Small businesses are no longer dependent on the banks for funding – crowd-funding is the hot new way to raise money.

There are many crowd-funding platforms that give you the opportunity to pitch to potential supporters, but it’s not just an easy way to get money there are some essential things to consider.

  1. How powerful is your pitch? Whether you’re selling direct to consumers or to other businesses you need to engage the emotions of your potential backers.  This means creating something compelling that the reader ‘gets’.  Do explain how your product or service will help the end-user in terms of ‘what’s in it for them’ – how their life/business will improve with your solution in place.
  2. Do your due diligence. Unlike a bank you won’t be expected to provide a financial business plan, but you do need to be sure that you’ve done your research into the demand for your product and get some evidence that there is a real market.  The more evidence you can include in your pitch the better.
  3. Pick your platform. There are plenty of options and they have different audiences.  For instance, Indiegogo specialises in holistic, lifestyle, art, music, etc, while Kickstarter is more entrepreneur-focused.  These are just two – but they also have different terms and conditions – with Kickstarter you have to raise the full amount of your target to receive any of the money, while Indiegogo delivers whatever you raise, even if you don’t hit the target.  Read the T&Cs carefully before making your choice.
  4. Structure your pitch well. Some platforms will give you guidance as to what goes in each section – others leave you to decide what to say without any advice.  To keep your readers engaged you should aim to have some sub-headings that lead the potential investor through the pitch and persuade them to take action.  These sub-headings might include – What the project is; The target audience; The benefits; Why you want funding; What you’ve done so far; The time-frame for the project (remember to under promise and over deliver – not the other way around).  Every pitch is different so you may have different headings.
  5. Stick to the point. Don’t ramble in your pitch – be clear about what your product or service is and WHY you’re developing it.  Be specific about what the money you raise will be used for – people don’t support anything that’s a bit woolly.  Ideally, you will have a specific project to fund with costs and deliverables.  Remember you’re aiming to sell the idea to potential backers so write your pitch carefully.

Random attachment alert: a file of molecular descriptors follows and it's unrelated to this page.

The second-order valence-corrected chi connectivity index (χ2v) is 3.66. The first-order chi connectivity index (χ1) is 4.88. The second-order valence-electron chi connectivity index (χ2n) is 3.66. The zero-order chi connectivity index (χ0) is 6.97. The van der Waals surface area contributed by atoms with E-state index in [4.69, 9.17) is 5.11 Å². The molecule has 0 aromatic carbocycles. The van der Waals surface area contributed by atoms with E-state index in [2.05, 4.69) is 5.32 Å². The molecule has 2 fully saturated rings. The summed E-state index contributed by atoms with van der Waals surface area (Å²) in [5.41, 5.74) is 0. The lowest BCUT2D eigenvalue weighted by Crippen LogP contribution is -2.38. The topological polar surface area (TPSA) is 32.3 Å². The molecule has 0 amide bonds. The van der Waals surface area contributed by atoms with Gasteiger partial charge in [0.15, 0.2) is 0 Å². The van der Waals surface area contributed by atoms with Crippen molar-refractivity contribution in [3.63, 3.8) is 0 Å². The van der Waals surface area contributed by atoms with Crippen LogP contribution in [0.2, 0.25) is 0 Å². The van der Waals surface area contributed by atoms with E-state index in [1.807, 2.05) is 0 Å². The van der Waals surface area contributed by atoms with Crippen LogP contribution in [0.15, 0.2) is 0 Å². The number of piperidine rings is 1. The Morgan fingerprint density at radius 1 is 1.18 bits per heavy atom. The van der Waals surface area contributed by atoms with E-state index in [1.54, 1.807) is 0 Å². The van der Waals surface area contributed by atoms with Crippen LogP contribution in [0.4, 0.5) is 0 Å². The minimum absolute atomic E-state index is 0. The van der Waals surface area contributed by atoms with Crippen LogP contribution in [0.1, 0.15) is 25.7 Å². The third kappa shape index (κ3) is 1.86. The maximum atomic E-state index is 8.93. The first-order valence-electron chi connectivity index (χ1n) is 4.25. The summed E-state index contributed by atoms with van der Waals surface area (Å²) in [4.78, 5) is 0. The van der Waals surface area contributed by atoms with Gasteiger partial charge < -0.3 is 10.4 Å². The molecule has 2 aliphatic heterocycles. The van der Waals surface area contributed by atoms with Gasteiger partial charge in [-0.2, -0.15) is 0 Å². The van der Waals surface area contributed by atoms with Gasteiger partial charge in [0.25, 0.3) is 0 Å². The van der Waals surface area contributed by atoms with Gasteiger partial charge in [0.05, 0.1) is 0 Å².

6. Use images to enhance your pitch. A picture says 1000 words – pictures of your product, graphs, charts and video are all powerful ways to get your message across.  Use relevant, good quality images and video clips.  Stick to short videos (90 seconds max).
  7. Offer a range of investment options. Start with a ‘no-brainer’ of a few pounds or dollars and then a number of other options for medium investors to substantial backing.  For instance, your investment points might be £5, £25, £100, £250 and £1000.  For each investment point you’ll need to offer a reward to each investor – that might just be an entry on the ‘Investors Roll of Honour’ for the lowest level, but bigger investors will expect something more substantial.  This might be one or more of the finished product, depending on the cost it will retail at – their investment should represent a saving on what they would pay in a shop. If you’re funding something that isn’t a product or isn’t appropriate for everyone you might think about T-shirts, bags or other rewards that are appropriate to the level of investment made.
  8. Tell the truth! In some crowd-funding formats they ask you to list the drawbacks, potential problems, etc – don’t avoid this, but do explain your plan B should it happen.
  9. Share your project. Don’t expect the world to know your project is live – get on social media and tell people about it – on LinkedIn, on your Facebook Page, on Twitter, Instagram, Pinterest – and anywhere else you’re active.  If you have a list tell them by email – they’ve already shown an interest in you and your business so they’re more likely to be good investors.
  10. Communicate. Once your project gets off the starting blocks, communicate regularly with your backers to tell them what’s going on.  This allows you to let them know where time frames slip or changes to manufacture (if it’s a product) are applied.

If you do all this you’ll have a sound proposition.  Good luck!